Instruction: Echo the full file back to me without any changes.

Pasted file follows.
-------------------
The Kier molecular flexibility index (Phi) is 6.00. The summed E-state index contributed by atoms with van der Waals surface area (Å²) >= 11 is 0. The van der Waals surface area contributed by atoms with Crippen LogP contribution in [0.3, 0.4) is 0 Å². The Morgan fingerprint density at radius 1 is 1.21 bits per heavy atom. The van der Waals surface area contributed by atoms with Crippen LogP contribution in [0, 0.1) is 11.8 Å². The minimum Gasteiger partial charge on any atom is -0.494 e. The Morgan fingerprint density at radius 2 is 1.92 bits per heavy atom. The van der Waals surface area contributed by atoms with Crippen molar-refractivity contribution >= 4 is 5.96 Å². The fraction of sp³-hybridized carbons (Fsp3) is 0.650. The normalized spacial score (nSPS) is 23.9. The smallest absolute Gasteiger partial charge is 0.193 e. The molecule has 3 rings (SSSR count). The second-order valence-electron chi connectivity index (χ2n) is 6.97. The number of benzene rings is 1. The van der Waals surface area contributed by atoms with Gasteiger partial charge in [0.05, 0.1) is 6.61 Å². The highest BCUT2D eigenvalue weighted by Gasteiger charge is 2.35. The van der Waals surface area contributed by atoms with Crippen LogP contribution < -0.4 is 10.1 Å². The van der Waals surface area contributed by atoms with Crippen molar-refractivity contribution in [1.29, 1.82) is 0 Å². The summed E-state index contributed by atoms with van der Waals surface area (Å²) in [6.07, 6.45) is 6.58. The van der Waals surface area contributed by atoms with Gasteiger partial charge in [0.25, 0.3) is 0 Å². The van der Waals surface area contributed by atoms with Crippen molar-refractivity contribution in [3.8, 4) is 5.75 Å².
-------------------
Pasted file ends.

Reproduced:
The Kier molecular flexibility index (Phi) is 6.00. The summed E-state index contributed by atoms with van der Waals surface area (Å²) >= 11 is 0. The van der Waals surface area contributed by atoms with Crippen LogP contribution in [0.3, 0.4) is 0 Å². The Morgan fingerprint density at radius 1 is 1.21 bits per heavy atom. The van der Waals surface area contributed by atoms with Crippen LogP contribution in [0, 0.1) is 11.8 Å². The minimum Gasteiger partial charge on any atom is -0.494 e. The Morgan fingerprint density at radius 2 is 1.92 bits per heavy atom. The van der Waals surface area contributed by atoms with Crippen molar-refractivity contribution >= 4 is 5.96 Å². The fraction of sp³-hybridized carbons (Fsp3) is 0.650. The normalized spacial score (nSPS) is 23.9. The smallest absolute Gasteiger partial charge is 0.193 e. The molecule has 3 rings (SSSR count). The second-order valence-electron chi connectivity index (χ2n) is 6.97. The number of benzene rings is 1. The van der Waals surface area contributed by atoms with Gasteiger partial charge in [0.05, 0.1) is 6.61 Å². The highest BCUT2D eigenvalue weighted by Gasteiger charge is 2.35. The van der Waals surface area contributed by atoms with Crippen LogP contribution < -0.4 is 10.1 Å². The van der Waals surface area contributed by atoms with Crippen molar-refractivity contribution in [1.29, 1.82) is 0 Å². The summed E-state index contributed by atoms with van der Waals surface area (Å²) in [6.07, 6.45) is 6.58. The van der Waals surface area contributed by atoms with Gasteiger partial charge in [0.25, 0.3) is 0 Å². The van der Waals surface area contributed by atoms with Crippen molar-refractivity contribution in [3.8, 4) is 5.75 Å².